Global ad spend to return to pre-financial crisis peak

April 8, 2014 11:29 am

Advertising will continue to strengthen over the next three years, with global advertising spend predicted to surge from 3.9 per cent in 2013 to 5.5 per cent in 2014. This is then set to increase to 5.8 per cent by 2015 and 6.1 per cent by 2016, mainly driven by improvements in the global economy, the spread of programmatic buying and the rapid rise of mobile advertising.

According to ZenithOptimedia’s Advertising Expenditure Forecasts, global ad spend will be boosted by three ‘semi-quadrennial’ events – the 2014 Winter Olympics, the 2014 FIFA World Cup and the mid-term elections in the US – which will benefit television, in particular. Advertisers are also gaining confidence, as growth returns to the Eurozone, which now looks more stable and less likely to deliver more negative shocks to the world economy. In general, advertisers are in a strong position to invest in expansion, with large reserves of cash and high profitability.

Eurozone returns to growth

The Eurozone emerged from recession last year and its recovery appears to be gathering pace. This has encouraged advertisers to start committing higher budgets to the region, which has suffered a 15 per cent drop in ad spend since the financial crisis began in 2007. The Eurozone’s ad spend shrank by three per cent in 2013, but this was loaded towards the front of the year; at the end of 2013, several key media owners were reporting growth in their ad revenues. The study suggests that the Eurozone’s ad spend will increase by 0.7 per cent this year, achieving its first year of growth since 2010. Finland, Italy and Greece are still shrinking, but should stabilise next year, helping the Eurozone to accelerate by 1.6 per cent by 2015 and 1.7 per cent by 2016.


Television remains dominant

Television is still, by some distance, the dominant advertising medium, attracting 40 per cent of spend in 2013, approximately twice more than the share enjoyed by the internet (21 per cent). TV offers unparalleled capacity to build reach and establish brand awareness and associations. Television ad spend is expected to grow by 5.2 per cent in 2014, up from 4.4 per cent in 2013, as it gains the most from the benefits of the 2014 Winter Olympics, the 2014 FIFA World Cup and mid-term US elections.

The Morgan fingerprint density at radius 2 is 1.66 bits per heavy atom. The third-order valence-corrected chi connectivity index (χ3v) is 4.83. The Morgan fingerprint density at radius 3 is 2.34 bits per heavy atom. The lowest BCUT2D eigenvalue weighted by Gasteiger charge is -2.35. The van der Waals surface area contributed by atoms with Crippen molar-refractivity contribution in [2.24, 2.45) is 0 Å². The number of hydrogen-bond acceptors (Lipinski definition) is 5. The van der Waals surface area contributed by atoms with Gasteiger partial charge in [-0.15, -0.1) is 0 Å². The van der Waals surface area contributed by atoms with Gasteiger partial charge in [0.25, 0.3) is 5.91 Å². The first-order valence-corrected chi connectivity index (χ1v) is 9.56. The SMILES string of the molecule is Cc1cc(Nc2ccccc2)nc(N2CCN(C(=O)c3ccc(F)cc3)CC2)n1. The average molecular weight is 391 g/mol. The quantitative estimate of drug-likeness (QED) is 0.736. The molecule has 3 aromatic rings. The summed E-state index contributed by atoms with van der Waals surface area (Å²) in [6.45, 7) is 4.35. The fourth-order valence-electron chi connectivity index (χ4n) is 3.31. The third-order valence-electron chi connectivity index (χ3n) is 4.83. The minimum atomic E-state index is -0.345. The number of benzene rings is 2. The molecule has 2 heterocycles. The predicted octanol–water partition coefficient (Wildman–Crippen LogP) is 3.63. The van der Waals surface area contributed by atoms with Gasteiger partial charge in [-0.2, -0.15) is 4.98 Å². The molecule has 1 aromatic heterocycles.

Programmatic buying to boost internet display by 2015

The internet is still the fastest-growing medium to some extent, as it grew by 16.2 per cent in 2013. The best-performing sub-category is display, which is estimated to grow at 21 per cent per year until 2016. Traditional display (banners and other standard formats) is rising at 16 per cent per year, boosted by the revolution in programmatic buying, which provides agencies and advertisers with more control and better value from their trading. Social media (developing at 29 per cent per year) and online video (growing at 23 per cent per year) are also starting to benefit from programmatic buying, which is helping to sustain their rapid growths. The report expects internet display to overtake paid search (which is increasing at 13 per cent every year) for the first time in 2015. In 2016, internet display ad spend will total $74.4 billion, while paid search ad spend will reach $71.1bn.

Continued growth of mobile

Mobile advertising has now truly taken off and is growing six times faster than desktop internet. The report reveals that mobile advertising will grow by an average of 50 per cent between 2013 and 2016, driven by the rapid adoption of smartphones and tablets. By contrast, desktop internet advertising will grow at an average of eight per cent per year.